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Carbon tax and compensation issues

Comments on Robert Gottliebsen “Alinta's fiery carbon resolve”, 29/04/2011, http://www.businessspectator.com.au/bs.nsf/Article/carbon-tax-Dimery-Alinta-energy-prices-pd20110429-GCS8F?OpenDocument&src=sph&src=rot

That just points to why all compensations on a revenue neutral basis should go to residents and not businesses, because most residents have no where or no means to pass on the higher energy costs (they don't sell things) to while many businesses can because they sell more than they buy.

Businesses can pass on, at least some of the carbon tax to consumers, because the average industry costs, as opposed to just some firms in an industry, will be higher under a carbon tax, so all business members will pass on that higher average costs. A caveat is the shape of the demand curve - if vertical, then all the tax will be passed on to consumers; but if horizontal, none of the tax can be passed on. But in the short term, it is likely to be more vertical than horizontal, especially as energy products are concerned.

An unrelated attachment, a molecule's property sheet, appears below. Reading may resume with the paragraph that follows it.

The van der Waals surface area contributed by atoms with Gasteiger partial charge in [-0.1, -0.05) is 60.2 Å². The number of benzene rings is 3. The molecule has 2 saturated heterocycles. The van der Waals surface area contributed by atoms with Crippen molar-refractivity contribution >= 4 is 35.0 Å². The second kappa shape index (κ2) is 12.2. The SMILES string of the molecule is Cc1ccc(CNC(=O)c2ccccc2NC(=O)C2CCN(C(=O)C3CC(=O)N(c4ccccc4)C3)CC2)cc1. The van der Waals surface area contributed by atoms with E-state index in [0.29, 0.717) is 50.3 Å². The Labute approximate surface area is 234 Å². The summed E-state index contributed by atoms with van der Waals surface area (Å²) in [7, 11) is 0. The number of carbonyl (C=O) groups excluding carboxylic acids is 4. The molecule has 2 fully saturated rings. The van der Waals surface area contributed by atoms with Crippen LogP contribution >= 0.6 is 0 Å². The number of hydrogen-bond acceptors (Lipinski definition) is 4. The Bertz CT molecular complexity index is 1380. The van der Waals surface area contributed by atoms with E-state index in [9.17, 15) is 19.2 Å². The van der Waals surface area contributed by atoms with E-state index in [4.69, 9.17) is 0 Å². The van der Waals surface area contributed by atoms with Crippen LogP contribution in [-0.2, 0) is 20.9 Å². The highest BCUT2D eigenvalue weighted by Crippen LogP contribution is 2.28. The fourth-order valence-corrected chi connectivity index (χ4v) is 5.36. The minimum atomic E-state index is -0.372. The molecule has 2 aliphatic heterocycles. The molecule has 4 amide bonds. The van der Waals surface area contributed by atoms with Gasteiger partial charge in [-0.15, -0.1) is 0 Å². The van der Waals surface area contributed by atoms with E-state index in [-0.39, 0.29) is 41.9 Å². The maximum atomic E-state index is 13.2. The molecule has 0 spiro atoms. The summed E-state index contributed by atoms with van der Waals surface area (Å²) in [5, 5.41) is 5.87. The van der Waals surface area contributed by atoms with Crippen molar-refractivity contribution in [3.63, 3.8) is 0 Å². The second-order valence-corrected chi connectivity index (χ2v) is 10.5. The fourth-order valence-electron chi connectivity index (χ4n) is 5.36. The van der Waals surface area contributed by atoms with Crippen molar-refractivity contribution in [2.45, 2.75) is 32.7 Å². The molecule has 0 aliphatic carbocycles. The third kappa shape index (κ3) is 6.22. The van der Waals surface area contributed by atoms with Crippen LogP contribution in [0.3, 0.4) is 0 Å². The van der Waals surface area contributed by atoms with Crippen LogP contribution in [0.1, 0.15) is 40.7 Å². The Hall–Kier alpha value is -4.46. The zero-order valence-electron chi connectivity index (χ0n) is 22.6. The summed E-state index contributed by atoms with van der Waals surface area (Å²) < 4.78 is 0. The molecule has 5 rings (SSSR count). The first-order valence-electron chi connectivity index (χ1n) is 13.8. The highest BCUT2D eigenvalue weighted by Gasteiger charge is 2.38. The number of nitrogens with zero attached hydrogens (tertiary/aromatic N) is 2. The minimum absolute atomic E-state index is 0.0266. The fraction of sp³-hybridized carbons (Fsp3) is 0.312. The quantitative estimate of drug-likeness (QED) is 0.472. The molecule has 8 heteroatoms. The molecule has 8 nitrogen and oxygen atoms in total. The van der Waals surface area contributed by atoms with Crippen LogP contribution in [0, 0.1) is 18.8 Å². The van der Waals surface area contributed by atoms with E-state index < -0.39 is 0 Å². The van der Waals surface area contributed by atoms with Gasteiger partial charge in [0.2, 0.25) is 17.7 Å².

The second point is that brown coal power will be less profitable than gas fired power if the electricity has the same market price irrespective how it is generated.

That is the main point of a carbon tax to reduce emissions - a market mechanism as liked by many economists or the likes.

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